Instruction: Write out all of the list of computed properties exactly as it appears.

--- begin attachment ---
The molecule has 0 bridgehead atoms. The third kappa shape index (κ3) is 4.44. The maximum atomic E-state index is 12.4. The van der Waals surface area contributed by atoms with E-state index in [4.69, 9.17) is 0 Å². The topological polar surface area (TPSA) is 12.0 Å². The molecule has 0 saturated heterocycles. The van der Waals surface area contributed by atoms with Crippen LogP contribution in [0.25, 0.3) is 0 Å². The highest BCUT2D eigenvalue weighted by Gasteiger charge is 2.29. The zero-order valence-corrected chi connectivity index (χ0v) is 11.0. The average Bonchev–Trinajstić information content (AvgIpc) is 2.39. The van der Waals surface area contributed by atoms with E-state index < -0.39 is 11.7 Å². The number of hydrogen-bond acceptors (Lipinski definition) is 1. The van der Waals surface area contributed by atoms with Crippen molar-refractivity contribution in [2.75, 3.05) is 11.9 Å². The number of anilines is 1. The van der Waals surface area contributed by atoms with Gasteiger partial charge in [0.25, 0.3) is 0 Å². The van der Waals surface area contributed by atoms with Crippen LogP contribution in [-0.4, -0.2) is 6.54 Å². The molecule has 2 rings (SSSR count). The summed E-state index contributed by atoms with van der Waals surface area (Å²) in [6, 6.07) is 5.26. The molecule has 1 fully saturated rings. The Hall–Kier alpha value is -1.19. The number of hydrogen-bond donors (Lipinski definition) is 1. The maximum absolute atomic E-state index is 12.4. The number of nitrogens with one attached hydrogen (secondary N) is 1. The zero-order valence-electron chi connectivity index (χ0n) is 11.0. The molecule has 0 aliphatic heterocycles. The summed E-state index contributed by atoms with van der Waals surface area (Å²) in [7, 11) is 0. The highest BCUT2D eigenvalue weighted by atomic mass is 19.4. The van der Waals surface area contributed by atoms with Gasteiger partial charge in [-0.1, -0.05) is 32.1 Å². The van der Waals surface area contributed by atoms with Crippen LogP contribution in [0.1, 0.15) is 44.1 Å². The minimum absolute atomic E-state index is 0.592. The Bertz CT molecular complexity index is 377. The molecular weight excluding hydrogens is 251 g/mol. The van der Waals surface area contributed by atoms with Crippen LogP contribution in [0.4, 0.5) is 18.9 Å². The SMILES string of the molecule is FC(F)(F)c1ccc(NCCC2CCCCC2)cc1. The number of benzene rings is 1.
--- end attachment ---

The molecule has 0 bridgehead atoms. The third kappa shape index (κ3) is 4.44. The maximum atomic E-state index is 12.4. The van der Waals surface area contributed by atoms with E-state index in [4.69, 9.17) is 0 Å². The topological polar surface area (TPSA) is 12.0 Å². The molecule has 0 saturated heterocycles. The van der Waals surface area contributed by atoms with Crippen LogP contribution in [0.25, 0.3) is 0 Å². The highest BCUT2D eigenvalue weighted by Gasteiger charge is 2.29. The zero-order valence-corrected chi connectivity index (χ0v) is 11.0. The average Bonchev–Trinajstić information content (AvgIpc) is 2.39. The van der Waals surface area contributed by atoms with E-state index < -0.39 is 11.7 Å². The number of hydrogen-bond acceptors (Lipinski definition) is 1. The van der Waals surface area contributed by atoms with Crippen molar-refractivity contribution in [2.75, 3.05) is 11.9 Å². The number of anilines is 1. The van der Waals surface area contributed by atoms with Gasteiger partial charge in [0.25, 0.3) is 0 Å². The van der Waals surface area contributed by atoms with Crippen LogP contribution in [-0.4, -0.2) is 6.54 Å². The molecule has 2 rings (SSSR count). The summed E-state index contributed by atoms with van der Waals surface area (Å²) in [6, 6.07) is 5.26. The molecule has 1 fully saturated rings. The Hall–Kier alpha value is -1.19. The number of hydrogen-bond donors (Lipinski definition) is 1. The maximum absolute atomic E-state index is 12.4. The number of nitrogens with one attached hydrogen (secondary N) is 1. The zero-order valence-electron chi connectivity index (χ0n) is 11.0. The molecule has 0 aliphatic heterocycles. The summed E-state index contributed by atoms with van der Waals surface area (Å²) in [7, 11) is 0. The highest BCUT2D eigenvalue weighted by atomic mass is 19.4. The van der Waals surface area contributed by atoms with Gasteiger partial charge in [-0.1, -0.05) is 32.1 Å². The van der Waals surface area contributed by atoms with Crippen LogP contribution in [0.1, 0.15) is 44.1 Å². The minimum absolute atomic E-state index is 0.592. The Bertz CT molecular complexity index is 377. The molecular weight excluding hydrogens is 251 g/mol. The van der Waals surface area contributed by atoms with Crippen LogP contribution in [0.4, 0.5) is 18.9 Å². The SMILES string of the molecule is FC(F)(F)c1ccc(NCCC2CCCCC2)cc1. The number of benzene rings is 1.